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Kenelm Digby was an English courtier, book collector, and natural philosopher, advancing in particular the fields of chemistry and biology. He carried on his service to the state beside his scientific experimentation and a lively involvement in the international intellectual life of his time. Digby is a transitional figure, attempting to synthesize Aristotelian traditions on the body and the soul with modern developments of atomism and mechanical physics. Among his various commentaries and treatises, his “On the body” (published 1644), especially the pioneering chapters on embryology, was most influential.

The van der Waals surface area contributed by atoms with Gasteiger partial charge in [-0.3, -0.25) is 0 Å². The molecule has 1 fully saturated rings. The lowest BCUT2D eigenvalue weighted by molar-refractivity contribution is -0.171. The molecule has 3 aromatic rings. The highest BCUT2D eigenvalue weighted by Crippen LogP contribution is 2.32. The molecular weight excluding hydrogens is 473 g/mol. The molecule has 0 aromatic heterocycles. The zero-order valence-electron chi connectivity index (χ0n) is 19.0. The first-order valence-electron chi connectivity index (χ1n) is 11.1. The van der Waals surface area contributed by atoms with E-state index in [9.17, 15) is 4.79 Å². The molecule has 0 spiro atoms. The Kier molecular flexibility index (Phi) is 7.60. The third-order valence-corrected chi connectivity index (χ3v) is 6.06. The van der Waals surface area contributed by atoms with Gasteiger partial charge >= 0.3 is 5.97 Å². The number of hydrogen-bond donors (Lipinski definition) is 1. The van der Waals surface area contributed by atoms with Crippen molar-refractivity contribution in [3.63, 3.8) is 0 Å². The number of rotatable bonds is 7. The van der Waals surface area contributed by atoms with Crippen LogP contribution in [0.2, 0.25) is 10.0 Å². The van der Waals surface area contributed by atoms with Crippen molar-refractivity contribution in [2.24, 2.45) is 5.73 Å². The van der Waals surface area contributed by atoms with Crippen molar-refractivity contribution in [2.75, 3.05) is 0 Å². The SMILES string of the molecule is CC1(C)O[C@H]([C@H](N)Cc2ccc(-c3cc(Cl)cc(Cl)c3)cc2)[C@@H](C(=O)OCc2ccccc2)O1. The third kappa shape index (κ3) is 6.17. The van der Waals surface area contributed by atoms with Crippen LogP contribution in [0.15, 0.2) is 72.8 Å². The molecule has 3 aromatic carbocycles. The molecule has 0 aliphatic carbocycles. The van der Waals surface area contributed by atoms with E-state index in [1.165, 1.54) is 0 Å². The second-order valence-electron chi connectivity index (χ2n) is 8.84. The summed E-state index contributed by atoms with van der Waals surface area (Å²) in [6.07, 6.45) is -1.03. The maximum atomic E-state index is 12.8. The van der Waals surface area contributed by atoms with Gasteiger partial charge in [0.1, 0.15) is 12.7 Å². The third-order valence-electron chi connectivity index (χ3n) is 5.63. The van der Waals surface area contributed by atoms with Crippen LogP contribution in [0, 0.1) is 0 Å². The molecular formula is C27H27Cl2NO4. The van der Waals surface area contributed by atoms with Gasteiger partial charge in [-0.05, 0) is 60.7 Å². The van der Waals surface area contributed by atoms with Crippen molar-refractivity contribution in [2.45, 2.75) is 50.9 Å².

Digby is born into a family of ancient gentry, strongly holding fast to their Roman Catholicism (his father was executed for involvement in the Gunpowder Plot of 1605). He is homeschooled by Jesuits before enrolling at Gloucester Hall, Oxford, in 1618, a college which required no religious conformism. Owing to his personal and scholarly brilliance, Digby makes an impression on Thomas Allen, Gloucester Hall’s don and co-founder of the Bodleian Library, so much so that he calls him “the Mirandola of his age” after the noble Florentine philosopher Pico della Mirandola (John Aubrey, Brief Lives, 1.225). Between 1619 and 1623, Digby goes on a grand tour to France, Italy, and Spain, making connections to the European political elite and the continental intelligentsia, as well as collecting books and manuscripts, and continuing his study of natural philosophy. Upon his return to England, he marries his childhood sweetheart, Venetia Stanley (1600–1633), to whom he remains devoted his entire life. The couple had three surviving sons. From 1628 to 1629, Digby gains wealth and national admiration in a privateering campaign against ships from France and Spain with whom England is at war at the time. When his wife suddenly dies in 1633, a grief-stricken Digby retires from public life to Gresham College, then a center of scientific research. Pursuing scholarly and religious freedom, Digby moves to Paris in 1635 where he meets Thomas Hobbes. Upon killing a nobleman in a duel, Digby returns to England in 1641 but is imprisoned at the beginning of the civil war in 1642. During his 1-year incarceration, Digby writes a commentary to Thomas Browne’s Religio Medici, as well as two scientific treatises, “On the soul” and the immensely learned and influential “On the body.” Upon his release in 1643, Digby joins Queen Henrietta Maria’s household in Paris and spends the next years petitioning the English parliament for restitution of his confiscated estates and his right to return. Back in England in 1654, Digby mostly withdraws from politics in favor of scientific experimentation in his laboratory in Covent Garden. He is among the earliest members of the Royal Society founded in 1660 but largely retires from active involvement. After a long and illustrious career in international politics and science, Digby dies from illness at home in 1665.